On Sunday, he strolled along the streets of Marengo at the city's annual Settler's Day parade. Keyes grinned at cheering spectators. Afterward, he joined a couple hundred supporters to grill bratwursts, munch chips and talk politics.
"We're trying to reach every part of the state," Keyes said. "Especially places like Marengo, where there is common sense and a sense of decency and moral values."
Clarence Dillance, a shop owner who came to meet Keyes, said the event cemented his vote. "I'm proud to be a Republican, and I want to vote for Mr. Keyes," Dillance said. "I really believe in what he says."
But Keyes has not been well-received by African Americans, said Robert Starks, director of the Harold Washington Institute at the Center for Inner City Studies at Northeastern Illinois University in Chicago.
A poll conducted last month by the St. Louis Post-Dispatch and KMOV-TV showed that only 2% of Illinois' black voters were supporting Keyes.
"We started to hear what both candidates were saying and how they were saying it. I think the Republicans misjudged how we would react to Keyes' nomination," said Cecelia Hardnett, 61, a state contractor who attended the Democratic rally in Decatur.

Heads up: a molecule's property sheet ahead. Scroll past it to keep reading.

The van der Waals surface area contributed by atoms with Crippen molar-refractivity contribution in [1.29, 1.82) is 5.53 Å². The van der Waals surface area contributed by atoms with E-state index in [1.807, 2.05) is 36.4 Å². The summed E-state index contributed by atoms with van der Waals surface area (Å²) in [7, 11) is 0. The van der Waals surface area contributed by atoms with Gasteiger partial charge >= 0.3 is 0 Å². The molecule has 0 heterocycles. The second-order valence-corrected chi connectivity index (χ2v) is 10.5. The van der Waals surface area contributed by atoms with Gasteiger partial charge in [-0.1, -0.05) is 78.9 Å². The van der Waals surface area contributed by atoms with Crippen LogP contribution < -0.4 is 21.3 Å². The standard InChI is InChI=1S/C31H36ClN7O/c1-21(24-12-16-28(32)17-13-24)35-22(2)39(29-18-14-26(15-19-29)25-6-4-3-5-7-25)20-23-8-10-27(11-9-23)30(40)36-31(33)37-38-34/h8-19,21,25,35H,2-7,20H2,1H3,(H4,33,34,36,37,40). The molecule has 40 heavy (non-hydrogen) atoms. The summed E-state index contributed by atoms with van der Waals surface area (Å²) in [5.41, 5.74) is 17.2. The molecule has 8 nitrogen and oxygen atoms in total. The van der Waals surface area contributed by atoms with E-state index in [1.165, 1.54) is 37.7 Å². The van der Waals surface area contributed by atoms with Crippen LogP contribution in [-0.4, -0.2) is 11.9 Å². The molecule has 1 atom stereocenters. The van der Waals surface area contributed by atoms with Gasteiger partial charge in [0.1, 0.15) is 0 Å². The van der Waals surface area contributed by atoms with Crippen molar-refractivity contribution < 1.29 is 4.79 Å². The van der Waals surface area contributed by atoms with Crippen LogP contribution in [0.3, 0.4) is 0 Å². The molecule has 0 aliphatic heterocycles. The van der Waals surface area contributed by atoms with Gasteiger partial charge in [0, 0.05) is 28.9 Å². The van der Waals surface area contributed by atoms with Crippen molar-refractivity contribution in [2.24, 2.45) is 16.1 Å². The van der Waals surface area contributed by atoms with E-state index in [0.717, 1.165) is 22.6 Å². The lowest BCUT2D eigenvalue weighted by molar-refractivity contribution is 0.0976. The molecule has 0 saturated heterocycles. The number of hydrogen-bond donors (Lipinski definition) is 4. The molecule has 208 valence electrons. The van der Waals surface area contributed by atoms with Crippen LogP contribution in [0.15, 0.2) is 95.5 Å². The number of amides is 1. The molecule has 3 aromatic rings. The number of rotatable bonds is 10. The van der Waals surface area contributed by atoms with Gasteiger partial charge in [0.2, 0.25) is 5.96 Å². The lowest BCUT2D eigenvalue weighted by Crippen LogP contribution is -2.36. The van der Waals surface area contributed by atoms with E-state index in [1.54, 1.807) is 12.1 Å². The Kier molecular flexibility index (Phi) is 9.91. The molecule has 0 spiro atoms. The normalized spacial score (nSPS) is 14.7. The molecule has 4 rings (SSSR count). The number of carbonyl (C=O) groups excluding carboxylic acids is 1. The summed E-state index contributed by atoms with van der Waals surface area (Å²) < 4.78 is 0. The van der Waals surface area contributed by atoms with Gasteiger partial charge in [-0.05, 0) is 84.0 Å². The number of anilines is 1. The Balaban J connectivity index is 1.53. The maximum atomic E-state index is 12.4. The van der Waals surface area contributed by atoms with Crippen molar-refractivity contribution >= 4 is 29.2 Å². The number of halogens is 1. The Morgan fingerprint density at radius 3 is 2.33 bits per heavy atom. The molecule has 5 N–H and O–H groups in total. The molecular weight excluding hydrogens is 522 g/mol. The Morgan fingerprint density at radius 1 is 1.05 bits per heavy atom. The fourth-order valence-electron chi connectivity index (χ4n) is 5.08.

Hardnett stopped speaking as Obama and a cluster of reporters -- including a writer from Vogue magazine -- walked through the door. When Obama stepped on stage to speak, the audience clung to his words.
He chuckled about his big ears and having a name no one can pronounce. He spoke about church and faith, and proclaimed that having a Republican in the White House had led to "our values being under siege."
Afterward, Hardnett stepped in line to meet Obama. Nearly everyone held a pen, waiting for an autograph.